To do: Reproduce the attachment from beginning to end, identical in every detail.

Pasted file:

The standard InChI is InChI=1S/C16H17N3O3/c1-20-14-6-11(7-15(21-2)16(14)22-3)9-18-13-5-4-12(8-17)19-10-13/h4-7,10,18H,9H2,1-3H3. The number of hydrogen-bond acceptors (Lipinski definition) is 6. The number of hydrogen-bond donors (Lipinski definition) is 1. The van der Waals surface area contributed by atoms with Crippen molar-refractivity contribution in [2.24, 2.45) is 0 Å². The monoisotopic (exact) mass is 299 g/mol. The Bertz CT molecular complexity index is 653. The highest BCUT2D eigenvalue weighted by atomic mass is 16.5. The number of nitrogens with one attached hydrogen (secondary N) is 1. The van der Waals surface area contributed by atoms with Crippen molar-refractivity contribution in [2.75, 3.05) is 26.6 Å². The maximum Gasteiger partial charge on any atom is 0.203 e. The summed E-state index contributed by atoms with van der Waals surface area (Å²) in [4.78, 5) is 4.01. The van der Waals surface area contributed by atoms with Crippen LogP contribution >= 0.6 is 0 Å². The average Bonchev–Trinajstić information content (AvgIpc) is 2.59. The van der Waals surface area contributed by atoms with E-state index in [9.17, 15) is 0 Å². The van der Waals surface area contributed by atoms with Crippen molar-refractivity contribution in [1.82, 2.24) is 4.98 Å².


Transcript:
The standard InChI is InChI=1S/C16H17N3O3/c1-20-14-6-11(7-15(21-2)16(14)22-3)9-18-13-5-4-12(8-17)19-10-13/h4-7,10,18H,9H2,1-3H3. The number of hydrogen-bond acceptors (Lipinski definition) is 6. The number of hydrogen-bond donors (Lipinski definition) is 1. The van der Waals surface area contributed by atoms with Crippen molar-refractivity contribution in [2.24, 2.45) is 0 Å². The monoisotopic (exact) mass is 299 g/mol. The Bertz CT molecular complexity index is 653. The highest BCUT2D eigenvalue weighted by atomic mass is 16.5. The number of nitrogens with one attached hydrogen (secondary N) is 1. The van der Waals surface area contributed by atoms with Crippen molar-refractivity contribution in [2.75, 3.05) is 26.6 Å². The maximum Gasteiger partial charge on any atom is 0.203 e. The summed E-state index contributed by atoms with van der Waals surface area (Å²) in [4.78, 5) is 4.01. The van der Waals surface area contributed by atoms with Crippen LogP contribution >= 0.6 is 0 Å². The average Bonchev–Trinajstić information content (AvgIpc) is 2.59. The van der Waals surface area contributed by atoms with E-state index in [9.17, 15) is 0 Å². The van der Waals surface area contributed by atoms with Crippen molar-refractivity contribution in [1.82, 2.24) is 4.98 Å².